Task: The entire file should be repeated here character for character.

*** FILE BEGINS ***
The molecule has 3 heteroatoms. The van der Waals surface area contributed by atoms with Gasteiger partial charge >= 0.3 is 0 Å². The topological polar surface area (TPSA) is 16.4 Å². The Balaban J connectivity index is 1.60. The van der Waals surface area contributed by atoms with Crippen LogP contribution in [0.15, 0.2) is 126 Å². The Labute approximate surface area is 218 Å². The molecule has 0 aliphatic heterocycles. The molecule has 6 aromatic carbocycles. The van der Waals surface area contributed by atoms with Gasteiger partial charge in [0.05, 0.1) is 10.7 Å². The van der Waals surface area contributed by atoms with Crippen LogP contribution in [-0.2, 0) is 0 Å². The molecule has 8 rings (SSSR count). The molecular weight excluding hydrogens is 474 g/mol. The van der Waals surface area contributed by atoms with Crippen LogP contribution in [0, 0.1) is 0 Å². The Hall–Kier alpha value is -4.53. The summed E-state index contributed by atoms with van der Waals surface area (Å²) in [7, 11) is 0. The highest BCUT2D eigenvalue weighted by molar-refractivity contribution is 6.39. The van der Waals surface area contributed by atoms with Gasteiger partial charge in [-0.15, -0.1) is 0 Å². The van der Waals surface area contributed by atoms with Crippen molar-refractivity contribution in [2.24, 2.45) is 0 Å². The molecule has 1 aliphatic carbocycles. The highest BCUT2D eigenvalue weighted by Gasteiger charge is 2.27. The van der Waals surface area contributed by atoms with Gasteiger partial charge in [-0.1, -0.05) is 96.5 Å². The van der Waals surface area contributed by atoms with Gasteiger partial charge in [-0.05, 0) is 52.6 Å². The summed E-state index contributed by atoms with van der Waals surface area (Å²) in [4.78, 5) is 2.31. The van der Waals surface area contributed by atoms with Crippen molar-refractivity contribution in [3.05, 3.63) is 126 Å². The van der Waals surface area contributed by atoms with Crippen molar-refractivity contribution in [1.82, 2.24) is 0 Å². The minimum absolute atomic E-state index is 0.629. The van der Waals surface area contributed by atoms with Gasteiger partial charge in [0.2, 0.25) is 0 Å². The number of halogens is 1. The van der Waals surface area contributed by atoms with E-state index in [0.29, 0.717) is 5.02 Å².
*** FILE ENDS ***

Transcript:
The molecule has 3 heteroatoms. The van der Waals surface area contributed by atoms with Gasteiger partial charge >= 0.3 is 0 Å². The topological polar surface area (TPSA) is 16.4 Å². The Balaban J connectivity index is 1.60. The van der Waals surface area contributed by atoms with Crippen LogP contribution in [0.15, 0.2) is 126 Å². The Labute approximate surface area is 218 Å². The molecule has 0 aliphatic heterocycles. The molecule has 6 aromatic carbocycles. The van der Waals surface area contributed by atoms with Gasteiger partial charge in [0.05, 0.1) is 10.7 Å². The van der Waals surface area contributed by atoms with Crippen LogP contribution in [-0.2, 0) is 0 Å². The molecule has 8 rings (SSSR count). The molecular weight excluding hydrogens is 474 g/mol. The van der Waals surface area contributed by atoms with Crippen LogP contribution in [0, 0.1) is 0 Å². The Hall–Kier alpha value is -4.53. The summed E-state index contributed by atoms with van der Waals surface area (Å²) in [7, 11) is 0. The highest BCUT2D eigenvalue weighted by molar-refractivity contribution is 6.39. The van der Waals surface area contributed by atoms with Gasteiger partial charge in [-0.15, -0.1) is 0 Å². The van der Waals surface area contributed by atoms with Crippen molar-refractivity contribution in [2.24, 2.45) is 0 Å². The molecule has 1 aliphatic carbocycles. The highest BCUT2D eigenvalue weighted by Gasteiger charge is 2.27. The van der Waals surface area contributed by atoms with Gasteiger partial charge in [-0.1, -0.05) is 96.5 Å². The van der Waals surface area contributed by atoms with Gasteiger partial charge in [-0.05, 0) is 52.6 Å². The summed E-state index contributed by atoms with van der Waals surface area (Å²) in [4.78, 5) is 2.31. The van der Waals surface area contributed by atoms with Crippen molar-refractivity contribution in [3.05, 3.63) is 126 Å². The van der Waals surface area contributed by atoms with Crippen molar-refractivity contribution in [1.82, 2.24) is 0 Å². The minimum absolute atomic E-state index is 0.629. The van der Waals surface area contributed by atoms with Gasteiger partial charge in [0.2, 0.25) is 0 Å². The number of halogens is 1. The van der Waals surface area contributed by atoms with E-state index in [0.29, 0.717) is 5.02 Å².